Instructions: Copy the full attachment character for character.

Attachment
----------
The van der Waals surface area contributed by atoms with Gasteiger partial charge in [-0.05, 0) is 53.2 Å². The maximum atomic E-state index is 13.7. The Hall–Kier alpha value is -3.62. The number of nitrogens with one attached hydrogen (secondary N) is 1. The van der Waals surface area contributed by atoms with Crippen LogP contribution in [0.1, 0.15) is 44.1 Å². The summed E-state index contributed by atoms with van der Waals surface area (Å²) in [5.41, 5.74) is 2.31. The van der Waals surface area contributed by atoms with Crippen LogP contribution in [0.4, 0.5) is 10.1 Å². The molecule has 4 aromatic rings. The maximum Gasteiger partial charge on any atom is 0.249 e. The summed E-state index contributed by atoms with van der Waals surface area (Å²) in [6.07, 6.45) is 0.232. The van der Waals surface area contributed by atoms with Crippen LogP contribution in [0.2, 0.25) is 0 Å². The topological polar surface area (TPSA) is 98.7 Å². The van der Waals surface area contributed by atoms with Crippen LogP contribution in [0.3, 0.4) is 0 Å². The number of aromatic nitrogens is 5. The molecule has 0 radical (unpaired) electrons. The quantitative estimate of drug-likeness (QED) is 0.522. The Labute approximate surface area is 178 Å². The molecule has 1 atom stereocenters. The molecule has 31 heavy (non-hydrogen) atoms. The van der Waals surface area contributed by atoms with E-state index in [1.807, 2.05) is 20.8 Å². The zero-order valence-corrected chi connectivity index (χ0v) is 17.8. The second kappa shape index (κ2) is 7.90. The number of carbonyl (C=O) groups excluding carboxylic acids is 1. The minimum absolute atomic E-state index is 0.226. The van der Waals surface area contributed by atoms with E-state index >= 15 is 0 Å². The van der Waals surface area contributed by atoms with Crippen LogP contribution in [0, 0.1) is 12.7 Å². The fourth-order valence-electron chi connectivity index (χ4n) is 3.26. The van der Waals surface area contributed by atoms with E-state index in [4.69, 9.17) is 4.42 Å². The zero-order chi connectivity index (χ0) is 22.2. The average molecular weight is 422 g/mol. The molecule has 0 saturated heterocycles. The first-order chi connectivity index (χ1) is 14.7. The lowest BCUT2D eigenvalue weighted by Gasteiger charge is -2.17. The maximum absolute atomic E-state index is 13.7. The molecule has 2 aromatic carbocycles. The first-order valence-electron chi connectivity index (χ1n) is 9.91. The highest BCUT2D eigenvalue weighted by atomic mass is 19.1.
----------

The van der Waals surface area contributed by atoms with Gasteiger partial charge in [-0.05, 0) is 53.2 Å². The maximum atomic E-state index is 13.7. The Hall–Kier alpha value is -3.62. The number of nitrogens with one attached hydrogen (secondary N) is 1. The van der Waals surface area contributed by atoms with Crippen LogP contribution in [0.1, 0.15) is 44.1 Å². The summed E-state index contributed by atoms with van der Waals surface area (Å²) in [5.41, 5.74) is 2.31. The van der Waals surface area contributed by atoms with Crippen LogP contribution in [0.4, 0.5) is 10.1 Å². The molecule has 4 aromatic rings. The maximum Gasteiger partial charge on any atom is 0.249 e. The summed E-state index contributed by atoms with van der Waals surface area (Å²) in [6.07, 6.45) is 0.232. The van der Waals surface area contributed by atoms with Crippen LogP contribution in [0.2, 0.25) is 0 Å². The topological polar surface area (TPSA) is 98.7 Å². The van der Waals surface area contributed by atoms with Crippen LogP contribution in [0.3, 0.4) is 0 Å². The number of aromatic nitrogens is 5. The molecule has 0 radical (unpaired) electrons. The quantitative estimate of drug-likeness (QED) is 0.522. The Labute approximate surface area is 178 Å². The molecule has 1 atom stereocenters. The molecule has 31 heavy (non-hydrogen) atoms. The van der Waals surface area contributed by atoms with E-state index in [1.807, 2.05) is 20.8 Å². The zero-order valence-corrected chi connectivity index (χ0v) is 17.8. The second kappa shape index (κ2) is 7.90. The number of carbonyl (C=O) groups excluding carboxylic acids is 1. The minimum absolute atomic E-state index is 0.226. The van der Waals surface area contributed by atoms with E-state index >= 15 is 0 Å². The van der Waals surface area contributed by atoms with Crippen LogP contribution in [0, 0.1) is 12.7 Å². The fourth-order valence-electron chi connectivity index (χ4n) is 3.26. The van der Waals surface area contributed by atoms with E-state index in [4.69, 9.17) is 4.42 Å². The zero-order chi connectivity index (χ0) is 22.2. The average molecular weight is 422 g/mol. The molecule has 0 saturated heterocycles. The first-order chi connectivity index (χ1) is 14.7. The lowest BCUT2D eigenvalue weighted by Gasteiger charge is -2.17. The maximum absolute atomic E-state index is 13.7. The molecule has 2 aromatic carbocycles. The first-order valence-electron chi connectivity index (χ1n) is 9.91. The highest BCUT2D eigenvalue weighted by atomic mass is 19.1.